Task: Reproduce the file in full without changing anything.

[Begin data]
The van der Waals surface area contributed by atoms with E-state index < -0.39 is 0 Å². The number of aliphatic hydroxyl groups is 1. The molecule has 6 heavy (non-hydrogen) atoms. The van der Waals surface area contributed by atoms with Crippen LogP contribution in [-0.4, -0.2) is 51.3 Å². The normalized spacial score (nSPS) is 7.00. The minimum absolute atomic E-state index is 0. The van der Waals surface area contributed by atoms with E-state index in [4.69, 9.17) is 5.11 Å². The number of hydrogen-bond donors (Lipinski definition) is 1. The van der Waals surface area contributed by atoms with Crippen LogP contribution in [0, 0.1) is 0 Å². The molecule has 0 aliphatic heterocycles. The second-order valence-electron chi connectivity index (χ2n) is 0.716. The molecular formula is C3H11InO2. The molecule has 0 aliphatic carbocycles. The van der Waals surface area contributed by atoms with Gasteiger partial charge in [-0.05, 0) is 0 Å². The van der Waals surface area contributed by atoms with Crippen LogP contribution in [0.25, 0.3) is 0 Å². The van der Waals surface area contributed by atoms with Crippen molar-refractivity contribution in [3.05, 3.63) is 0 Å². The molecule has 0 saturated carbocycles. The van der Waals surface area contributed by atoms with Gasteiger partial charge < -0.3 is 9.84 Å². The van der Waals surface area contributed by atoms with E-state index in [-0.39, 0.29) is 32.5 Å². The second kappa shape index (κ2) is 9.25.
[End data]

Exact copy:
The van der Waals surface area contributed by atoms with E-state index < -0.39 is 0 Å². The number of aliphatic hydroxyl groups is 1. The molecule has 6 heavy (non-hydrogen) atoms. The van der Waals surface area contributed by atoms with Crippen LogP contribution in [-0.4, -0.2) is 51.3 Å². The normalized spacial score (nSPS) is 7.00. The minimum absolute atomic E-state index is 0. The van der Waals surface area contributed by atoms with E-state index in [4.69, 9.17) is 5.11 Å². The number of hydrogen-bond donors (Lipinski definition) is 1. The van der Waals surface area contributed by atoms with Crippen LogP contribution in [0, 0.1) is 0 Å². The molecule has 0 aliphatic heterocycles. The second-order valence-electron chi connectivity index (χ2n) is 0.716. The molecular formula is C3H11InO2. The molecule has 0 aliphatic carbocycles. The van der Waals surface area contributed by atoms with Gasteiger partial charge in [-0.05, 0) is 0 Å². The van der Waals surface area contributed by atoms with Crippen LogP contribution in [0.25, 0.3) is 0 Å². The van der Waals surface area contributed by atoms with Crippen molar-refractivity contribution in [3.05, 3.63) is 0 Å². The molecule has 0 saturated carbocycles. The van der Waals surface area contributed by atoms with Gasteiger partial charge < -0.3 is 9.84 Å². The van der Waals surface area contributed by atoms with E-state index in [-0.39, 0.29) is 32.5 Å². The second kappa shape index (κ2) is 9.25.